Best Fishing Lures, Types of Fishing Lures – Part 2

Previously, we have discussed the first three basic types of fishing lures commercially available today. As you will remember, most lures produced are designed to catch fishermen before catching fish. It is not the lure type that catches the fish; it is the combination of skill, technique and understanding of the quarry that will catch the fish.

This article will look at the last two best fishing lures. There is a limit on the types of fishing lures, and the rest is all marketing.


A crankbait is a specific lure that swims under the water at a predetermined depth. The lure is designed to mimic a baitfish swimming through the water.

Crankbaits have a few characteristics similar to the hardbody stick baits. First, the crankbait has treble hooks similar to the hardbody bait, and they come in a variety of colors.

The differences are in the size as crankbaits are often shorter and fatter than a stick bait, and the crankbait’s swimming depth is the other characteristic. The short and fat body is necessary because of the swimming action of the lure, and the depth is determined by an elongated lip or weights. The longer the lip, the deeper the crankbait will swim.

There are some crankbaits that will swim as shallow as a single foot, and there are some that will swim well over 20 feet deep.

Crankbaits are suitable for virtually any fish because of the baitfish element. This means large and smallmouth bass, pike, muskies, some panfish, walleyes and even some trout and salmon fall to crankbaits.

Crankbaits will fall into two categories: lipped and lipless.


The lip on the crankbait, as discussed above, determines the depth that the crankbait will swim on average. Lipped crankbaits will also float on the surface, and they will begin to dive as the lure is retrieved. There are special baitcasting reels designed specifically to retrieve crankbaits, as a slow, steady retrieve allows the bait to reach maximum depth.

There are a myriad of crankbait colors, but for starters, stay simple. A silver body with black back or blue back is one of the most popular colors of crankbait for all gamefish species. Start there, and move forward.

  • Shallow running crankbaits will swim just under the surface up to about three feet.
  • Mid depth running crankbaits will vary in depth from five to 10 feet on average. Again, several factors will determine the approximate depth.
  • Deep running crankbaits can reach impressive depths. There are some crankbaits that will run as deep as 20 feet without any extra weight or special equipment.

There is another crankbait type that is normally associated as a hardbody jerkbait, but it can be fished as a crankbait with ease. It is a jointed crankbait, so named because the lure is in two parts, joined approximately in the middle with metal O rings. This increases the wounded baitfish look of the lure, and the lure’s action is drastically increased. Most of the musky crankbaits are in fact jointed.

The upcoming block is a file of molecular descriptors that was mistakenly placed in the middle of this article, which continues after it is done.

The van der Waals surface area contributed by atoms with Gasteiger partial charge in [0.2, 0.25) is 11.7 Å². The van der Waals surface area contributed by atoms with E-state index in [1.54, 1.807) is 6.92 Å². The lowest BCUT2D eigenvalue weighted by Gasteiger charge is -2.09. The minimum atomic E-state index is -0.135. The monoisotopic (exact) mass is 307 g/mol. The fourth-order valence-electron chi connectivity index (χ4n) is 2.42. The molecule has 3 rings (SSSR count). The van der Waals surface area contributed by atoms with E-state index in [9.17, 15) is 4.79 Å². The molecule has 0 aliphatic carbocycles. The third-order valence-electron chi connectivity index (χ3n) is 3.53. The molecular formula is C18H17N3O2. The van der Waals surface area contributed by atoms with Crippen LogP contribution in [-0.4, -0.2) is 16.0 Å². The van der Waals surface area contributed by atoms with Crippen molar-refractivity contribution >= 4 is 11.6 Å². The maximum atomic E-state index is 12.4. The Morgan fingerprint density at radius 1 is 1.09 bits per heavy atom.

Since there is not much difference in fishing a crankbait outside of casting it out and retrieving it or trolling behind a boat, the main species of gamefish readily fall to crankbaits.

A crankbait out of the package will need to be “tuned.” All crankbaits will not swim in a straight line directly out of the package. The angler will have to adjust the small ring where the line attaches to the lure to tune the lure. A good video on tuning crankbaits is available here below.


Lipless crankbaits are so called because they do not have the plastic lip on the front of the lure. Instead, lipless crankbaits use a weight inside the lure that holds the lure at a specific depth when retrieved.

This means if the angler lets the lure drop to approximately four feet deep and begin retrieving, the lure will stay in that same approximate depth during the retrieve.

Stay with the same color schemes for lipless crankbaits as you would for lipped crankbaits. Two colors to begin is best; you can add additional colors as you begin to research best options.

Lipless crankbaits are not sold by depth like lipped crankbaits but by size. There are crankbaits for panfish, and there are lipless crankbaits for larger species too.

Unlike lipped crankbaits, lipless crankbaits do not need the same tuning. Simply attach to the terminal end of the line and cast.

Crankbaits are ideal for covering a large amount of water in a short time. The simplicity of the cast and retrieve or trolling method work equally well for all species.

Here is a selection of videos for fishing crankbaits based on species.

The final lure type is possibly the oldest lure known outside of live bait. It is effective on several species and has had some success in saltwater as well. This lure is strikingly simplistic in its design, yet its effectiveness cannot be overlooked.

It is the humble spoon.

Anglers can use spoons in any number of situations, from the vertical jigging for saltwater species to ice fishing.

Colors for spoons, as normal, vary wildly. The best colors are gold and silver. Any other colors are certainly worth a look, but any real spoon angler will turn to one of these two colors before any other in the tackle box.

Spoons can be cast, trolled or jigged. The jigging action is a sharp rise and fall of the rod. This attracts fish because of the erratic action of the lure, and most fish strike on the fall.

Here is a selection of videos for fishing spoons based on species.

  • Panfish
  • Large and Smallmouth bass
  • Pike and Walleye
  • Muskies
  • Salmon
  • Trout

As you click through the pages, you will certainly notice the variety and types of the lures mentioned in these articles, but ultimately, they are all similar. It is not the best fishing lure by brand, but the best fishing lures by type of fishing lure that many will need to consider.